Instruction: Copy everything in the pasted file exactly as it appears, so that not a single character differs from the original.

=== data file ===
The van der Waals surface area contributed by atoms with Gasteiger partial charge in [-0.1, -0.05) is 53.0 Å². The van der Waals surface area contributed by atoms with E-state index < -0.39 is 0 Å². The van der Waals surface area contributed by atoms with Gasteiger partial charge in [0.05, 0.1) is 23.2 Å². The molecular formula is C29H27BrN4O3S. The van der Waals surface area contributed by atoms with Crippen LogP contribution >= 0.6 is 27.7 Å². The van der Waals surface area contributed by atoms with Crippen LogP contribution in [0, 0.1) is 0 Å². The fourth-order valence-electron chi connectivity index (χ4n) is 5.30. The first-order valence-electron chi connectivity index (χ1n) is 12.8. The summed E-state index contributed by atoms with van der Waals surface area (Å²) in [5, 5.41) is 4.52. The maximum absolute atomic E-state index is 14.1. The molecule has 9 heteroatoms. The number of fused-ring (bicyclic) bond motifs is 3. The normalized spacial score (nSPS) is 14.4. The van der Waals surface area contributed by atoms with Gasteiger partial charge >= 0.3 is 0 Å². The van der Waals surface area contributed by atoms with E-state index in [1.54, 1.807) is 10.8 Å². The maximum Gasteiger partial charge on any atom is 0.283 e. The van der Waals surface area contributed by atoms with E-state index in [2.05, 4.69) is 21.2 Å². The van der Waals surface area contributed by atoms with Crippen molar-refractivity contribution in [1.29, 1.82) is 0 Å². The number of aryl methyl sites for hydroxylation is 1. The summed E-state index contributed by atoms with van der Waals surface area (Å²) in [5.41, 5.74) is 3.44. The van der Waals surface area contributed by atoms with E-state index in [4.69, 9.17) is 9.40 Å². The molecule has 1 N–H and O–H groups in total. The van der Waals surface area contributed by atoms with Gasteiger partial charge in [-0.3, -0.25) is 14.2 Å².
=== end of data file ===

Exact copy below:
The van der Waals surface area contributed by atoms with Gasteiger partial charge in [-0.1, -0.05) is 53.0 Å². The van der Waals surface area contributed by atoms with E-state index < -0.39 is 0 Å². The van der Waals surface area contributed by atoms with Gasteiger partial charge in [0.05, 0.1) is 23.2 Å². The molecular formula is C29H27BrN4O3S. The van der Waals surface area contributed by atoms with Crippen LogP contribution >= 0.6 is 27.7 Å². The van der Waals surface area contributed by atoms with Crippen LogP contribution in [0, 0.1) is 0 Å². The fourth-order valence-electron chi connectivity index (χ4n) is 5.30. The first-order valence-electron chi connectivity index (χ1n) is 12.8. The summed E-state index contributed by atoms with van der Waals surface area (Å²) in [5, 5.41) is 4.52. The maximum absolute atomic E-state index is 14.1. The molecule has 9 heteroatoms. The number of fused-ring (bicyclic) bond motifs is 3. The normalized spacial score (nSPS) is 14.4. The van der Waals surface area contributed by atoms with Gasteiger partial charge >= 0.3 is 0 Å². The van der Waals surface area contributed by atoms with E-state index in [1.54, 1.807) is 10.8 Å². The maximum Gasteiger partial charge on any atom is 0.283 e. The van der Waals surface area contributed by atoms with E-state index in [2.05, 4.69) is 21.2 Å². The van der Waals surface area contributed by atoms with Crippen molar-refractivity contribution in [1.29, 1.82) is 0 Å². The number of aryl methyl sites for hydroxylation is 1. The summed E-state index contributed by atoms with van der Waals surface area (Å²) in [5.41, 5.74) is 3.44. The van der Waals surface area contributed by atoms with E-state index in [4.69, 9.17) is 9.40 Å². The molecule has 1 N–H and O–H groups in total. The van der Waals surface area contributed by atoms with Gasteiger partial charge in [-0.3, -0.25) is 14.2 Å².